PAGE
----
However, if I were to find an Anthony Robbins or Steven Covey book in a drawer somewhere, I would either have to desperately believe that my dog had learned to “think outside of the box” or come to the horrible realization that I am marrying my father circa 1989.
    — Posted by Michaela
  • I was interviewing for a prominent publishing company last month…in any case, I asked my interviewer what their favorite authors/books were. “The Kite Runner,” they said. Amongst other ubiquitious subway reads. I asked myself, “…do I really want to work here?”
    — Posted by Red
  • Only superficial people don’t judge by appearances.
    — Posted by Oscar Wilde
  • When Kurt Vonnegut died last year I walked around campus all day with Slaughterhouse-Five (my favorite book) in my back pocket as my little “tribute” to him. A girl in one of my classes who I had a secret crush on noticed that book and then found me on facebook later that day, expressing regret over Kurt’s passing. We got to talking and we’ve been going out more or less ever since.
    — Posted by tom
  • Loves: Virginia Woolf, Shakespeare’s sonnets (if they’ve been actually read), and Madame Bovary (if it’s in French, my pants come RIGHT off).
    — Posted by Jacob

Then again, my last boyfriend was not a big reader, and I loved his general passion for life-- and the fact that he tolerated (and was amused by) my glee over finding fellow Jane Eyre devotees. And he was an intellectual in his own way, in areas where I am the world's largest moron. Much as I don't want to exclude people due to their book tastes, it does say a lot about a person if he only reads Ayn Rand, or the aforementioned Kerouac example, or if he simply follows the crowd and is an Oprah's Book Club devotee. Ew. But difference, provided an open mind comes with it, can be quite the aphrodisiac: I once traded a man A Tale of Two Cities (my choice) for Slaughterhouse Five (his), and it was quite the experience!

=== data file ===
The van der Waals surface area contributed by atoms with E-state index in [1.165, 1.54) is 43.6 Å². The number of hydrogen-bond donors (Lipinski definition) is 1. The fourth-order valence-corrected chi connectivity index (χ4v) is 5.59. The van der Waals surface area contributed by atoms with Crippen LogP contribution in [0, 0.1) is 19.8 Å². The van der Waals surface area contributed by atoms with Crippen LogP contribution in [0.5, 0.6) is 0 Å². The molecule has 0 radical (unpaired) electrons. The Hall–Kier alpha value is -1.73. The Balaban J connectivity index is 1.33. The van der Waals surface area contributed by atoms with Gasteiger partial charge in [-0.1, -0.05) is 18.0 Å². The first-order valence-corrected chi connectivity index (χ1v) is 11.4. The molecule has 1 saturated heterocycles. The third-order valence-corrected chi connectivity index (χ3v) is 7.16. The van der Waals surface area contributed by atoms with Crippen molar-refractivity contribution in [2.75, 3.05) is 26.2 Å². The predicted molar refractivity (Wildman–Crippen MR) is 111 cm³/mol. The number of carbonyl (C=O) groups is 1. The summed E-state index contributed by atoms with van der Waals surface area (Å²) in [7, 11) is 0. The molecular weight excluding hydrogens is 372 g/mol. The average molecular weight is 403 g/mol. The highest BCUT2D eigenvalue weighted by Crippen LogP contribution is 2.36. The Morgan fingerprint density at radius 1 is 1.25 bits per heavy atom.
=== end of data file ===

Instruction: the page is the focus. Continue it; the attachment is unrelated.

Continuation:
4 comments:

Alya said...

i dont know what i'd do if my future husband/soul mate disregarded my love for reading books..

so i'm kinda with you on that one. BUT i wouldnt choose or lose a guy because of his taste in books.

Ross&Jenny said...

My boyfriend does not really read either (He's a PE teacher)but respects my reading love as a part of me. He's cute.

HollyG said...

awww...that's sweet.
See, as long as they respect the reading side of you, it's fine. Like I said, my ex doesn't really read but accepted my book love and grew to enjoy the fact that I always have multiple books in my purse (because I never know what my mood will be). It was cute as well. :-)
The main problem is being passionate about something I wholeheartedly can't relate to-- like Ayn Rand. It reflects a lifestyle choice.

Therapeutic Ramblings said...

It is sad how the classics (modern and otherwise) are often overlooked because they aren't easily digested. I remember when I heard Kurt V. died....the world lost a great mind and writer, yet most of America was too busy watching American Idol.

Here is an example of part of what is wrong with the American Public and books.....

Overheard at a Border's Bookstore